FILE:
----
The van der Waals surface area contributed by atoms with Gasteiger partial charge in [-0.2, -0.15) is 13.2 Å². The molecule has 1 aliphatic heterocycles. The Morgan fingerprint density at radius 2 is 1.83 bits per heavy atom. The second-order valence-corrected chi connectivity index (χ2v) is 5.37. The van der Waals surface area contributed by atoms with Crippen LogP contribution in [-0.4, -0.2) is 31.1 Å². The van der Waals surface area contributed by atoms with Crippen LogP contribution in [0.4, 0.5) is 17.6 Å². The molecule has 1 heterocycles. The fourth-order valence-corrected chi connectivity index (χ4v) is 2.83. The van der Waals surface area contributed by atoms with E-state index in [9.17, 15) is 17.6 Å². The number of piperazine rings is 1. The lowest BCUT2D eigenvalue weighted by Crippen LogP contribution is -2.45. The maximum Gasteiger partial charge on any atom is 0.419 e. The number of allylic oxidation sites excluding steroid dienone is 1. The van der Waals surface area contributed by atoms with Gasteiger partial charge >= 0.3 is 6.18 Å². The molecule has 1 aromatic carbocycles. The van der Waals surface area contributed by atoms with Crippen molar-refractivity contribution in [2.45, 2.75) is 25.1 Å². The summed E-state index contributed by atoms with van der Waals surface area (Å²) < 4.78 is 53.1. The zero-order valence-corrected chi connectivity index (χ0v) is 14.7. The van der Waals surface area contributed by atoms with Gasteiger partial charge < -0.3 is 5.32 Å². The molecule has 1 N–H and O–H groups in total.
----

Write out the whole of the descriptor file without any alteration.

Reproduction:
The van der Waals surface area contributed by atoms with Gasteiger partial charge in [-0.2, -0.15) is 13.2 Å². The molecule has 1 aliphatic heterocycles. The Morgan fingerprint density at radius 2 is 1.83 bits per heavy atom. The second-order valence-corrected chi connectivity index (χ2v) is 5.37. The van der Waals surface area contributed by atoms with Crippen LogP contribution in [-0.4, -0.2) is 31.1 Å². The van der Waals surface area contributed by atoms with Crippen LogP contribution in [0.4, 0.5) is 17.6 Å². The molecule has 1 heterocycles. The fourth-order valence-corrected chi connectivity index (χ4v) is 2.83. The van der Waals surface area contributed by atoms with E-state index in [9.17, 15) is 17.6 Å². The number of piperazine rings is 1. The lowest BCUT2D eigenvalue weighted by Crippen LogP contribution is -2.45. The maximum Gasteiger partial charge on any atom is 0.419 e. The number of allylic oxidation sites excluding steroid dienone is 1. The van der Waals surface area contributed by atoms with Gasteiger partial charge >= 0.3 is 6.18 Å². The molecule has 1 aromatic carbocycles. The van der Waals surface area contributed by atoms with Crippen molar-refractivity contribution in [2.45, 2.75) is 25.1 Å². The summed E-state index contributed by atoms with van der Waals surface area (Å²) < 4.78 is 53.1. The zero-order valence-corrected chi connectivity index (χ0v) is 14.7. The van der Waals surface area contributed by atoms with Gasteiger partial charge < -0.3 is 5.32 Å². The molecule has 1 N–H and O–H groups in total.